Getting viksit needs a proper 360° plan

Even as the electoral theatre is moving towards its climax, GoI is hatching plans to transition India from developing to developed status. This segue is especially challenging, given that it will also require dealing with constraints imposed by environmental challenges such as pollution and biodiversity loss. India will need to grow its economy, improve living standards of all its people, without ecologically shooting itself in the foot. With a little more than a decade to reach its target, this requires an all-of-government/society approach. That GoI is not sitting back till June to prepare these short-, mid- and long-term plans is prudent thinking.

But India rolling up its sleeves to form a plan to become ‘viksit’ by 2047 comes at a time of polycrisis. Besides the climate challenge, geopolitical fragmentation and the ongoing churn on the world stage – with India claiming its spot there – will put the country’s efforts in the spotlight, making it a test case for other aspiring nations. This requires planning and coordination at scale. Ensuring that plans for 2025-35 leave no one behind will require getting the best and widest possible inputs. As ministries factor these in to draw up their plans, they will need to undertake impact assessments of different pathways to become viksit by 2047. This is essential to identify the best possible pathways to achieve the target.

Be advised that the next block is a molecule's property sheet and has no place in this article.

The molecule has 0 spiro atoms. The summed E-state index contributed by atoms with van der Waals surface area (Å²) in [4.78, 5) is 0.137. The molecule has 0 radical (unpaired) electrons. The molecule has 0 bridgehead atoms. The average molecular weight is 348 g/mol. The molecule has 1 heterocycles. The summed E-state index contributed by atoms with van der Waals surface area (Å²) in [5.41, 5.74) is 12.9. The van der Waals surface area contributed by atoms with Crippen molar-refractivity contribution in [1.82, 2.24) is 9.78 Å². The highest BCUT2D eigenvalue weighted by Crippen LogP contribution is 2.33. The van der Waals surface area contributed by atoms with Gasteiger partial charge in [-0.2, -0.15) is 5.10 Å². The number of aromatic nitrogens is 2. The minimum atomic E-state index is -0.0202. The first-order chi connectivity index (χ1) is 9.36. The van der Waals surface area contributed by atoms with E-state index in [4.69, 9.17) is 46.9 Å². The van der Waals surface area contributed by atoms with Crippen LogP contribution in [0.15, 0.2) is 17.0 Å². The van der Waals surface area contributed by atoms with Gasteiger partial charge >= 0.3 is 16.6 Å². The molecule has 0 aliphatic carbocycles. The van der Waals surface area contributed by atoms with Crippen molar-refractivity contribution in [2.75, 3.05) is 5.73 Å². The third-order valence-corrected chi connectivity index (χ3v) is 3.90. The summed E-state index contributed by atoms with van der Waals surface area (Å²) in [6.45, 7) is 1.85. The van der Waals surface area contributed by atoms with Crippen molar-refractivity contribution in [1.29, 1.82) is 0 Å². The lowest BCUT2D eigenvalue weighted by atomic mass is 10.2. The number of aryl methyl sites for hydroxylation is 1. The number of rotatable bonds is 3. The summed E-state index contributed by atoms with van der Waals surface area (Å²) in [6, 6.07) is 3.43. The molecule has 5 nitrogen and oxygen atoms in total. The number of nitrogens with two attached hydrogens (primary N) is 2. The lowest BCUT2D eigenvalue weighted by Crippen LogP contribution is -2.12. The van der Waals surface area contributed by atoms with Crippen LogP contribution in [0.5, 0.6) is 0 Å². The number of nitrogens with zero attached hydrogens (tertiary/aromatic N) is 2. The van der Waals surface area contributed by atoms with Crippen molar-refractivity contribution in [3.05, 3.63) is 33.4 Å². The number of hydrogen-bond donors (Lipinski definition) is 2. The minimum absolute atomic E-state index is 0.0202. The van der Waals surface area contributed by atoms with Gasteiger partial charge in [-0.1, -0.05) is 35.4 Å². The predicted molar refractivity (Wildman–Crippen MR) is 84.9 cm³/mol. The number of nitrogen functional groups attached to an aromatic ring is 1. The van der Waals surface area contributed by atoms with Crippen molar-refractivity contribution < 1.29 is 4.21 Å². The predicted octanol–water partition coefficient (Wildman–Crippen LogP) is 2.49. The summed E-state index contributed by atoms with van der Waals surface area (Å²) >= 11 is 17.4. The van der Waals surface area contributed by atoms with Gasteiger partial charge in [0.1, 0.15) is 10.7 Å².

Further consultations with all stakeholders, including states, will be critical to zero in on a plan of action that is viable. This, as GoI must be well aware of, also means ministries and departments talking to each other, and at the same time listening to ‘external’ critical voices for optimisation, without turning into silos of good intentions and echo chambers.


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